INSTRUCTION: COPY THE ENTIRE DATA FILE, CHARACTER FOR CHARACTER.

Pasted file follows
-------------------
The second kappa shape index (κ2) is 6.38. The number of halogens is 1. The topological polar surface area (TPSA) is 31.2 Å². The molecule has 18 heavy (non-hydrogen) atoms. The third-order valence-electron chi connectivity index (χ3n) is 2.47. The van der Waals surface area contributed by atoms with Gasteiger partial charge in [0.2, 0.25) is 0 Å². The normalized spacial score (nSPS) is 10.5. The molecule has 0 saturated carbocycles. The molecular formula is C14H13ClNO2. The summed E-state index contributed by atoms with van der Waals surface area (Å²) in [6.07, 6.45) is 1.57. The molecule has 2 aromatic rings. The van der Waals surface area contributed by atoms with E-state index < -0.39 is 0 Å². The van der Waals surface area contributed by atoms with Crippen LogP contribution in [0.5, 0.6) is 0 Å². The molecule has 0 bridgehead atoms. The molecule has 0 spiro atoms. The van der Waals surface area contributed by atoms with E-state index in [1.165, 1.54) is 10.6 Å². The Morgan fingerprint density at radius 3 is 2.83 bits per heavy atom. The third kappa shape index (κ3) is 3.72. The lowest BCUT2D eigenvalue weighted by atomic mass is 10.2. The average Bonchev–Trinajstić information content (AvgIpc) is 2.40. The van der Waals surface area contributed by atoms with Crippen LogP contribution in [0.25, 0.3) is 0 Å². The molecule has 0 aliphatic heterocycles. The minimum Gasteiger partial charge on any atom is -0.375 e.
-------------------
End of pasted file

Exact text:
The second kappa shape index (κ2) is 6.38. The number of halogens is 1. The topological polar surface area (TPSA) is 31.2 Å². The molecule has 18 heavy (non-hydrogen) atoms. The third-order valence-electron chi connectivity index (χ3n) is 2.47. The van der Waals surface area contributed by atoms with Gasteiger partial charge in [0.2, 0.25) is 0 Å². The normalized spacial score (nSPS) is 10.5. The molecule has 0 saturated carbocycles. The molecular formula is C14H13ClNO2. The summed E-state index contributed by atoms with van der Waals surface area (Å²) in [6.07, 6.45) is 1.57. The molecule has 2 aromatic rings. The van der Waals surface area contributed by atoms with E-state index < -0.39 is 0 Å². The van der Waals surface area contributed by atoms with Crippen LogP contribution in [0.5, 0.6) is 0 Å². The molecule has 0 bridgehead atoms. The molecule has 0 spiro atoms. The van der Waals surface area contributed by atoms with E-state index in [1.165, 1.54) is 10.6 Å². The Morgan fingerprint density at radius 3 is 2.83 bits per heavy atom. The third kappa shape index (κ3) is 3.72. The lowest BCUT2D eigenvalue weighted by atomic mass is 10.2. The average Bonchev–Trinajstić information content (AvgIpc) is 2.40. The van der Waals surface area contributed by atoms with Crippen LogP contribution in [0.25, 0.3) is 0 Å². The molecule has 0 aliphatic heterocycles. The minimum Gasteiger partial charge on any atom is -0.375 e.